Newton County Blues
Newton County has had several native sons who contributed to blues history, but all moved away at an early age and became associated with other areas. For decades only one performer was identified in blues literature as having roots here: Chicago singer and bass player Kenneth Kidd, known professionally as Prez Kenneth. According to the state’s Vital Records files, he was born Kennis Kidd in Decatur on December 29, 1933; he cited Newton as his birthplace. He moved several times and ended up in Chicago in 1956. There he took up music, and even though he performed only on a part-time basis he still
Willie Nix (legally Nicks), an eccentric singing drummer, had his heyday in the early 1950s when he had a radio show in West Memphis and recorded for Sun, Chance and other labels in Memphis and Chicago. His career dissipated after he spent time in prison and then drifted around the country, finally settling in Leland, Mississippi, where he died on July 8, 1991. He told interviewers he was born in Memphis but official documents place his birth in Union on August 6, 1918.
Andrew Brown claimed Jackson as his hometown but he was born in Newton County on February 25, 1937. When he was nine his family moved to Chicago. Brown, a multi-instrumentalist, played blues, jazz, R&B and gospel in Chicago and its suburbs. His recordings included songs that were covered by other bluesmen, some valued collectors’ items, and albums released on European labels. On December 11, 1985, he died in Harvey, Illinois, where he had lived since 1962.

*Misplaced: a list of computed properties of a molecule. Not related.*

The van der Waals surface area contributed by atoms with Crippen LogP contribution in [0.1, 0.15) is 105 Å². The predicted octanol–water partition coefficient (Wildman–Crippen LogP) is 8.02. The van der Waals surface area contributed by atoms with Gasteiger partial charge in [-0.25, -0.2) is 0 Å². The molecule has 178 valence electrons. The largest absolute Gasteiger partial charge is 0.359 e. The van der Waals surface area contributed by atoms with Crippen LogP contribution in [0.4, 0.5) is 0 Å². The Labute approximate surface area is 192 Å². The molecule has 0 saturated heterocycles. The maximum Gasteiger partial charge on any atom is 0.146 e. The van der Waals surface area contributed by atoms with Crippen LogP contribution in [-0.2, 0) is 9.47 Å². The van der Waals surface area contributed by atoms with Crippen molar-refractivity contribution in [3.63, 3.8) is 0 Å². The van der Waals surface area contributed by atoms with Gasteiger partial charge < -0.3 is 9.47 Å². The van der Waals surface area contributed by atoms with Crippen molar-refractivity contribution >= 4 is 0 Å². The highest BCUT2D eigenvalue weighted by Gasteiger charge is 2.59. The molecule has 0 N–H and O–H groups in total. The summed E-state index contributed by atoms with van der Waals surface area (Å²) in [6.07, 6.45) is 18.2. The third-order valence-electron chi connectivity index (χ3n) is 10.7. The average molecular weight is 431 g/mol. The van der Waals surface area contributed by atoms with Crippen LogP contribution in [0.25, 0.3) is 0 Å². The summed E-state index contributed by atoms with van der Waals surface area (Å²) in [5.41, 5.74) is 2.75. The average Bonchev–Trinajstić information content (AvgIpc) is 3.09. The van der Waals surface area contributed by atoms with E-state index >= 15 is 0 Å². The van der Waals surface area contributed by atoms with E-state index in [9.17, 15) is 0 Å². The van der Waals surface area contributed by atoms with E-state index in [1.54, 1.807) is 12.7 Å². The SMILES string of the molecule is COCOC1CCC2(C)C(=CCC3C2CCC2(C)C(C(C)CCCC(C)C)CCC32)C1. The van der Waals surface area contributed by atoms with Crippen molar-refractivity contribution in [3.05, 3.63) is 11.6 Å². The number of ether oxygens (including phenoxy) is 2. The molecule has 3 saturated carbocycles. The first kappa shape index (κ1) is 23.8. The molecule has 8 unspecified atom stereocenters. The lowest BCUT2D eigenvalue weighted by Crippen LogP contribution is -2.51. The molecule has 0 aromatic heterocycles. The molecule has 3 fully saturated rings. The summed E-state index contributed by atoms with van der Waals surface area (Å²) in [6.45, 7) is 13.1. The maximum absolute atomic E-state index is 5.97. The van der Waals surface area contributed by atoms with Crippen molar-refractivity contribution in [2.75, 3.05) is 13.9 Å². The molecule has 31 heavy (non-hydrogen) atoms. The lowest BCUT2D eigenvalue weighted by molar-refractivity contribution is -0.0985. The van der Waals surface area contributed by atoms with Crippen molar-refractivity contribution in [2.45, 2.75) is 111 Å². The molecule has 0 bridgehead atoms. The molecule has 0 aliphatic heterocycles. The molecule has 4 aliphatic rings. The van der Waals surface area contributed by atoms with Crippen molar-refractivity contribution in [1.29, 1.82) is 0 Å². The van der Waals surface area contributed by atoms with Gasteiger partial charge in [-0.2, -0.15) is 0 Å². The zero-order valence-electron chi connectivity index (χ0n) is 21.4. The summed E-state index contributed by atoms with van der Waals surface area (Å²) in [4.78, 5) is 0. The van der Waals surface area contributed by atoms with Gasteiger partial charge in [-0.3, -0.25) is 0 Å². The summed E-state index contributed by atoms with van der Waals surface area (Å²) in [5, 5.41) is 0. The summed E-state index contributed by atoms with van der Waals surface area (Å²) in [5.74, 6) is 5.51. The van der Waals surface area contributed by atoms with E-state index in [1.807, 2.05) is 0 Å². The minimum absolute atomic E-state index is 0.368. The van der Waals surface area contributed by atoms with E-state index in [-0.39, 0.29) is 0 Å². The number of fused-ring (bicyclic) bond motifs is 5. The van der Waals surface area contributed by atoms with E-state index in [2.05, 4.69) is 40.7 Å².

Lamar Williams, an acclaimed bassist with the Allman Brothers, Sea Level and other bands that mixed blues with rock and R&B, grew up in Handsboro (now part of Gulfport), but he was born in Decatur on January 14, 1949. He sang with his father Lemon Williams’ gospel group before he and his friend
Charles Evers, born in Decatur on September 11, 1922, had a multi-faceted career in politics, civil rights and business, including work promoting blues as a festival sponsor and manager of WMPR radio. In the 1920s and ’30s, many Mississippi blues artists were able to make records thanks to Henry C. Speir, who owned a record store in Jackson and acted as a “talent broker” for record companies. Speir was born in Prospect on October 6, 1895. He died on April 22, 1972.
Ted Richardson was the key figure behind the annual Chunky Rhythm & Blues Festival, which began in 1985. The festival brought in performers from around the nation over the years, and in 1989 the Newton County board of supervisors honored Richardson for his contribution to the local economy.
Erected 2018 by the Mississippi Blues Commission. (Marker Number 202.)
Marker series. This marker is included in the Mississippi Blues Trail marker series.
Location. 32° 19.239′ N, 89° 9.782′ W. Marker is in Newton, Mississippi, in Newton County. Marker is at the intersection of South Main
Other nearby markers. At least 8 other markers are within 10 miles of this marker, measured as the crow flies. Grierson's Raid (within shouting distance of this marker); Confederate Hospital (about 400 feet away, measured in a direct line); McElroy-Hoye House (approx. ¼ mile away); Doolittle C.S.A. Cemetery (approx. 0.8 miles away); Hickory (approx. 8.1 miles away); Sherman at Decatur (approx. 8.8 miles away); Medgar Evers (approx. 8.8 miles away); Lake Railroad Depot (approx. 9.8 miles away). Touch for a list and map of all markers in Newton.
Categories. • African Americans • Arts, Letters, Music • Entertainment •
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Credits. This page was last revised on October 21, 2019. This page originally submitted on October 20, 2019, by Mark Hilton of Montgomery, Alabama. This page has been viewed 54 times since then and 5 times this year. Photos: 1, 2, 3, 4, 5. submitted on October 20, 2019, by Mark Hilton of Montgomery, Alabama.